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Pasadena Criminal Defense Attorneys
Fighting Criminal Charges in Pasadena, MD
If you have been accused of an offense, it can often feel like the justice system is stacked against you. Law enforcement officials and prosecutors will be working hard to prove you are guilty beyond a reasonable doubt. This can be a scary and upsetting experience, but you do not have to go through it alone. You have the right to have an attorney on your side throughout your case. Exercising this right is essential, as it can increase the chances of seeking the best possible outcome.
Discuss your case with a criminal attorney in Pasadena, MD, by calling us at (410) 630-4274 or contacting us online today. Your initial consultation is free.
Fighting Criminal Charges in Pasadena, MD
At Scheuerman Law, LLC, our Pasadena criminal defense lawyers stand ready to fight for you. Our team will be your loyal champion as we work to uncover the truth and aggressively challenge the prosecutor's case. Preparation is the key to building a solid legal defense. We meticulously examine every law and piece of evidence to plan a course of action for our clients. When you turn to us, you can be sure that we will do whatever is legally necessary to protect your rights and future. Our team consists of a former prosecutor and one of our members interned for the St. Louis Police Department, which means we have insight into the tactics the other side uses to build their case. We will leverage this knowledge to counter allegations of wrongdoing.
We're Ready to Take on Any Criminal Matter
Remember that being accused of a crime does not mean you are guilty of it. In the eyes of the law, you are considered innocent unless or until the government can prove beyond a reasonable doubt that you committed the offense. What this means for you is that you can fight the charge and defend your innocence.
To do so effectively, it is crucial to retain legal representation. But not just any attorney will do. You need a Pasadena criminal defense lawyer familiar with the justice system and Maryland's criminal laws.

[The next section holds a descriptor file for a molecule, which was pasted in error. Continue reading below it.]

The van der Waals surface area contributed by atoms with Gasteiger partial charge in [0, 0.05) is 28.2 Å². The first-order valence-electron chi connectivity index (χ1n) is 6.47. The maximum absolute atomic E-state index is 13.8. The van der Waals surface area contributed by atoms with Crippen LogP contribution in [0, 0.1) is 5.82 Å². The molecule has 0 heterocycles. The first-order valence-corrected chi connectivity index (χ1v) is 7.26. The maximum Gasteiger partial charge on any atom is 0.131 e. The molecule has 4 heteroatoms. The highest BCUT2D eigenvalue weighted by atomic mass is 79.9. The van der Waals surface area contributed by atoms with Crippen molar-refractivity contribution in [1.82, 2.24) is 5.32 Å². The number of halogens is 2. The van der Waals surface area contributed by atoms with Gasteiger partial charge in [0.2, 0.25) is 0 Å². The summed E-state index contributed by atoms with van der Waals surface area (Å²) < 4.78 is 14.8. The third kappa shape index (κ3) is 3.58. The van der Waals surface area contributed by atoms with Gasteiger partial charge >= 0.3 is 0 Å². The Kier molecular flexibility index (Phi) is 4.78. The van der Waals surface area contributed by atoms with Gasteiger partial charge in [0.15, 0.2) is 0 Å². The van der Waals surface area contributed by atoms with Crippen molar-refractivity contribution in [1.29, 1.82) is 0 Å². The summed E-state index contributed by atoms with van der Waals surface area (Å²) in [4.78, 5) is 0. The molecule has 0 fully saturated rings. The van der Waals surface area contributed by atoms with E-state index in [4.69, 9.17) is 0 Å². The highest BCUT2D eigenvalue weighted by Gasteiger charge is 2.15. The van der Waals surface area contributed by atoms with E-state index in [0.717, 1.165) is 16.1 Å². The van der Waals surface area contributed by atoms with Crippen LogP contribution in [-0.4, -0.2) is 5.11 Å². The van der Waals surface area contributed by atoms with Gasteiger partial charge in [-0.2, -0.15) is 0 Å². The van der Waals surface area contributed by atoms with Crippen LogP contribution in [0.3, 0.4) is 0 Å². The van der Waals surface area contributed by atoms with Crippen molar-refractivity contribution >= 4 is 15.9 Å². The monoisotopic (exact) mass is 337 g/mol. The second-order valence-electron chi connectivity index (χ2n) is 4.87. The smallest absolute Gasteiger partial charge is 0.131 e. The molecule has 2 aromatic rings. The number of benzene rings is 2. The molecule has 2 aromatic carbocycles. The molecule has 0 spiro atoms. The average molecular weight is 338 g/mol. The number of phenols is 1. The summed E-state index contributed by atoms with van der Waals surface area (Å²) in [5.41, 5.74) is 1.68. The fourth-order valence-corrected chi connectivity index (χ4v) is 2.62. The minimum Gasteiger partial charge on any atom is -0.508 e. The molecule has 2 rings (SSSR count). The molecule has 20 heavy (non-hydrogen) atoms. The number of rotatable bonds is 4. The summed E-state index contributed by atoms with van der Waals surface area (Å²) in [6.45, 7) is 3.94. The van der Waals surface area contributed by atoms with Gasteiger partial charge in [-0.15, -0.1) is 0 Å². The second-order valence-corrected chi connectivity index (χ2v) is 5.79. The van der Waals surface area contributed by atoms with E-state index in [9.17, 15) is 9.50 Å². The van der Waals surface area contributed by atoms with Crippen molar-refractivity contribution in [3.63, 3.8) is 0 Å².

At Scheuerman Law, LLC, our Pasadena criminal attorneys have handled a range of offenses, from misdemeanors to felonies. We have an in-depth understanding of the court process in Pasadena and surrounding areas and can skillfully guide you through your case.
Skilled Legal Defense in Pasadena
At Scheuerman Law, LLC, we provide personalized representation for all types of criminal matters. Our team has the knowledge and experience to defend you and can fight for you inside and outside of the courtroom.
Our team represents clients accused of various crimes including, but not limited to:
- Murder: Under MD Code, Crim. Law § 2-201, a person commits first-degree murder if they plan on taking the life of another and do so under certain circumstances. A conviction can result in up to life imprisonment. Any murder that does not fall under the definition of first-degree is second-degree murder (MD Code, Crim. Law § 2-204). It’s punishable by up to 40 years of imprisonment.
- Assault: Assault involves injuring or attempting to injure another person. In Maryland, the most serious offense is first-degree assault (MD Code, Crim. Law § 3-202), which is penalized by up to 25 years of imprisonment. Second-degree assault carries a prison term of up to 10 years (MD Code, Crim. Law § 3-203).